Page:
Our Adaptive Sprinting technique is driven by observations that are not captured in prior techniques. Firstly, different parts of PCM melt at different rates depending on the spatial heat distribution across the chip. For example, the center cores typically get hotter and force the center part of PCM to melt faster compared to the side cores. Similarly, caches consume much less power than cores and stay cooler, as illustrated in Figure 1. Thus, when a center core exhausts its corresponding PCM capacity and hits a temperature limit, the side cores may still have available PCM capacity (i.e., unmelted PCM above them) to continue sprinting. However, prior techniques assume that PCM melts uniformly and follow an all or nothing approach, meaning that they either sprint by activating all the cores or not sprint by switching to idle mode or single-core operation. This approach wastes the yet unused PCM capacity and leads to suboptimal performance. Secondly, the power consumption during sprinting is not a fixed value; it is application dependent and may change over time based on the phase of an application. Assuming fixed power consumption during sprinting leads to reduced gains for applications that consume lower power. Thirdly, if we monitor the remaining unmelted PCM at various locations of the chip, we can utilize the PCM storage capability much more efficiently and extend sprinting duration.

The Adaptive Sprinting strategy exploits those observations to operate in sprinting mode as long as possible. By monitoring PCM state, it determines how much sprinting capability is left for each core. Based on this information, the policy decides on the number, the location, and the V/f settings of the cores at runtime. We change the number of sprinting cores by applying thread packing (unpacking), which refers to binding the threads of an application to a lower (higher) number of cores. This way, when a core uses up its PCM capacity and reaches the thermal limit, we can still continue sprinting with the remaining cores, instead of switching to single-core operation.

Figure 2 summarizes the flow of Adaptive Sprinting policy. Sprinting cores (S-cores) are the currently active cores. Available cores (A-cores) are the cores that have some remaining unmelted PCM above them and have lower temperature than the critical temperature. A-cores can be active or idle. Our policy monitors the temperature and remaining PCM capacity above to each core. If a core hits a temperature threshold or if its remaining unmelted PCM falls to zero, a warning is raised. In case of a warning, the policy checks for the number of available cores. Depending on that number, it either migrates the threads to A-cores or it continues sprinting with fewer number of cores by packing the threads to A-cores. Over time, the PCM freezes back above the idle cores. In that case, the policy unpacks the threads and sprinting continues with more cores. In order to decide on the V/f setting of the cores, we follow offline analysis approach. We generate a lookup table, which holds the most efficient V/f setting for a given number of S-cores, and the policy polls this table at runtime. The remaining unmelted PCM can be tracked by using thermal sensors and thermal resistance values. We describe the details on how such a soft PCM-monitor can be implemented in real life and in a simulation environment in our prior work.[3,4]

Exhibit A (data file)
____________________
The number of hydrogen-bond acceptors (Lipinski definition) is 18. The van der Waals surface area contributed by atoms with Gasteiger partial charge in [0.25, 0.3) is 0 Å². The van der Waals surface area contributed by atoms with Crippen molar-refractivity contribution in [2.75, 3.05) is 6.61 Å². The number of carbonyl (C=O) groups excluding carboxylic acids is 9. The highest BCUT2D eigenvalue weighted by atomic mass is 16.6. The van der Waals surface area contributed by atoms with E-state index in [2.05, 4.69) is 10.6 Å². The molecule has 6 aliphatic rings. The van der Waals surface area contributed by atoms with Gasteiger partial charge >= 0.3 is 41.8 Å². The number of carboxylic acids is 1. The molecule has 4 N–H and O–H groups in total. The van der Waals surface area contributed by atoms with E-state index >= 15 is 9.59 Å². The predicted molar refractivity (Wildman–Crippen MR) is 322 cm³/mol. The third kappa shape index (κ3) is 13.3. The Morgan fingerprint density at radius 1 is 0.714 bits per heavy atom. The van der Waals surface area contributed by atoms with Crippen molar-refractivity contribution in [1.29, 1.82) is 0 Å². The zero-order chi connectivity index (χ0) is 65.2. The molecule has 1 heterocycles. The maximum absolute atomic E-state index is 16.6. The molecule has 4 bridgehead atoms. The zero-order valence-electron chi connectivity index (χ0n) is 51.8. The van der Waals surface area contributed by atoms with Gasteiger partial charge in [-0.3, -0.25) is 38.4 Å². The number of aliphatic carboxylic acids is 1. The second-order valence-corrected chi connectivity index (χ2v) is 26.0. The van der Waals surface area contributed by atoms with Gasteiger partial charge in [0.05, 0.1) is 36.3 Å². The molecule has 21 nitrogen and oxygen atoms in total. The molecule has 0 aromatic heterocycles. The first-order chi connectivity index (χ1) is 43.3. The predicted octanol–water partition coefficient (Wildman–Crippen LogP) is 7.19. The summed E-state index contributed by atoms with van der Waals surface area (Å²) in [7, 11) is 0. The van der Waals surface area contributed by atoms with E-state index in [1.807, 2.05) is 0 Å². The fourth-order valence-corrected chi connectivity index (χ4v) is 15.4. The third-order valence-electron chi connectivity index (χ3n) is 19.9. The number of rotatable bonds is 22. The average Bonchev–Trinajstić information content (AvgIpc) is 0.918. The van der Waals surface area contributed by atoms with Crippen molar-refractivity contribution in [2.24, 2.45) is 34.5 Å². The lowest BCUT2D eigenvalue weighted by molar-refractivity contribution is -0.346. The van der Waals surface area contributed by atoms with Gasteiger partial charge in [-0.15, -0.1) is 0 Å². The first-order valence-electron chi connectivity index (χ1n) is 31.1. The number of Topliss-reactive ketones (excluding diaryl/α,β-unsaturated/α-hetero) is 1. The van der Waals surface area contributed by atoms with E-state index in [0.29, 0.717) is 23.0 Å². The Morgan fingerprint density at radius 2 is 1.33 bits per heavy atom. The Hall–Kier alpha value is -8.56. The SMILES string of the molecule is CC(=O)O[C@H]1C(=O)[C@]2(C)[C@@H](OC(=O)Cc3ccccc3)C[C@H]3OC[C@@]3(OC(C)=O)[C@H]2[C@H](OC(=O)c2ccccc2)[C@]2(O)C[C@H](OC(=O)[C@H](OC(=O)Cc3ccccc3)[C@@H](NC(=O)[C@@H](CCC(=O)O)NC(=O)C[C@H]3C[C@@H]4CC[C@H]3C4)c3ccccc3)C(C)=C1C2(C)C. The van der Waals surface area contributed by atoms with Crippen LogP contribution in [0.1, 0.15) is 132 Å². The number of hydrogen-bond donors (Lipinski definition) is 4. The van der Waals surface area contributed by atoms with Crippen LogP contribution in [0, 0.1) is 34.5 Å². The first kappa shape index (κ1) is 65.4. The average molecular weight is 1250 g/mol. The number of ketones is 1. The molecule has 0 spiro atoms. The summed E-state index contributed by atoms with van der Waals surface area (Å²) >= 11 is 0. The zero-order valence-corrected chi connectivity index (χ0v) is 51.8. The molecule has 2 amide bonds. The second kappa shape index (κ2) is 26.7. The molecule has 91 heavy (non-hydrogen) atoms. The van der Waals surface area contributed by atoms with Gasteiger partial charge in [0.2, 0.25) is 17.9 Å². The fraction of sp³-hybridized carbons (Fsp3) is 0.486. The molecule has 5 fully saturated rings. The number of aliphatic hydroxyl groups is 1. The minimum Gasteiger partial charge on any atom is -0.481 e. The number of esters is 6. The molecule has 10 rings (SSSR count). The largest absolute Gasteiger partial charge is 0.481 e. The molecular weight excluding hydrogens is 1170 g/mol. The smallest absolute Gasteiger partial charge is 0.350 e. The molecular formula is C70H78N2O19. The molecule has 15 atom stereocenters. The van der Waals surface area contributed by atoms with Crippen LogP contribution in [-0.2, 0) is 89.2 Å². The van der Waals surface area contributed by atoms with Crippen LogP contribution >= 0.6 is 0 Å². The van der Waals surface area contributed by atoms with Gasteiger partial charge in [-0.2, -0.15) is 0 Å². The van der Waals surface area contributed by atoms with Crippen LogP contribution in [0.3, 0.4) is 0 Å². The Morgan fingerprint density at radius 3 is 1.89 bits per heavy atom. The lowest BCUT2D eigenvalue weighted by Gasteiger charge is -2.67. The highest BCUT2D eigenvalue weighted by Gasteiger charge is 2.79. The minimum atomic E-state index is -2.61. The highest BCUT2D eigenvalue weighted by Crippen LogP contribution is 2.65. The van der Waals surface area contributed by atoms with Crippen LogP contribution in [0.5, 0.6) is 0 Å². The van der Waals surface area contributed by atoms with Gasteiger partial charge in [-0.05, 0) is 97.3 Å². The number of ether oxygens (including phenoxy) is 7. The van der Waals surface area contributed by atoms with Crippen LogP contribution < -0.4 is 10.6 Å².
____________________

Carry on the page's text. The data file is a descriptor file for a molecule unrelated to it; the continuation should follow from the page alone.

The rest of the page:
Figure 1 Thermal map of an example six-core system. Center cores get hotter and exhaust PCM capacity faster than the side cores or L2 caches.[5]
Figure 1
Thermal map of an example six-core system. Center cores get hotter and exhaust PCM capacity faster than the side cores or L2 caches.[5]
Figure 2 Overview of the Adaptive Sprinting policy[3]
Figure 2
Overview of the Adaptive Sprinting policy[3]

Before we dive into the evaluation of our technique, let’s first briefly consider the existing sprinting mechanisms from prior work. Truncated sprints strategy activates all cores of a system at the highest V/f level during sprinting.[1] When any core reaches a thermal threshold, the sprint is truncated by putting all cores but one into idle mode. Upon sprint truncation, execution continues on a single core until the application finishes. We implement an improved version of it, which allows re-sprinting when a portion of the PCM freezes back over time. Fixed duty cycle sprinting alternates between sprint (all cores active at the highest V/f) and rest (all cores idle) modes based on a predetermined duty cycle. Duty cycle is determined for the worst-case power consumption scenario; thus, this policy results in suboptimal performance for lower-power applicationsSprint pacing keeps all the cores active throughout the execution, but lowers the pace of the sprint when 50% of the PCM is melted.[2] Switching the V/f levels of the cores from the highest to the lowest level lowers the pace. It is not clear how the policy behaves if there is thermal violation during low-pace sprinting. Thus, we also implement a thermal-aware version of it, modified sprint pacing, which puts the cores to idle if thermal violation occurs during low-pace sprint. Lastly, we implement reactive DVFS, which represents the dynamic voltage frequency scaling (DVFS) policies in current processors. If a core hits a temperature threshold, this policy decreases the V/f setting in steps, and after cooling down it increases it back.